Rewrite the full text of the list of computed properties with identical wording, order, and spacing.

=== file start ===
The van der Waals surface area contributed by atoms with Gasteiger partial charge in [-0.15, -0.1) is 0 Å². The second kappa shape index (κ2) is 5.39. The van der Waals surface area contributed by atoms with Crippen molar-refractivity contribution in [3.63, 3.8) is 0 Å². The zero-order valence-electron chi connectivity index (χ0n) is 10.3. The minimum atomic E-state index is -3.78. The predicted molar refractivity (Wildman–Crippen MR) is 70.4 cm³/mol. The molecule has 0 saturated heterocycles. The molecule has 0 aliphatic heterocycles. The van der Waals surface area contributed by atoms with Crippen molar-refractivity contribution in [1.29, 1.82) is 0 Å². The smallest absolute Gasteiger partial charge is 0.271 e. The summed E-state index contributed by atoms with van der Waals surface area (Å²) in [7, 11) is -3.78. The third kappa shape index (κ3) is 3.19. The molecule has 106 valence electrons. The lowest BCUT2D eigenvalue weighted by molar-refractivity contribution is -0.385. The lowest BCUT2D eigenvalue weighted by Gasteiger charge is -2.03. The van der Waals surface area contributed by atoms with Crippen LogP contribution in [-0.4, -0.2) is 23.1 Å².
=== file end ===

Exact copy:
The van der Waals surface area contributed by atoms with Gasteiger partial charge in [-0.15, -0.1) is 0 Å². The second kappa shape index (κ2) is 5.39. The van der Waals surface area contributed by atoms with Crippen molar-refractivity contribution in [3.63, 3.8) is 0 Å². The zero-order valence-electron chi connectivity index (χ0n) is 10.3. The minimum atomic E-state index is -3.78. The predicted molar refractivity (Wildman–Crippen MR) is 70.4 cm³/mol. The molecule has 0 saturated heterocycles. The molecule has 0 aliphatic heterocycles. The van der Waals surface area contributed by atoms with Crippen molar-refractivity contribution in [1.29, 1.82) is 0 Å². The smallest absolute Gasteiger partial charge is 0.271 e. The summed E-state index contributed by atoms with van der Waals surface area (Å²) in [7, 11) is -3.78. The third kappa shape index (κ3) is 3.19. The molecule has 106 valence electrons. The lowest BCUT2D eigenvalue weighted by molar-refractivity contribution is -0.385. The lowest BCUT2D eigenvalue weighted by Gasteiger charge is -2.03. The van der Waals surface area contributed by atoms with Crippen LogP contribution in [-0.4, -0.2) is 23.1 Å².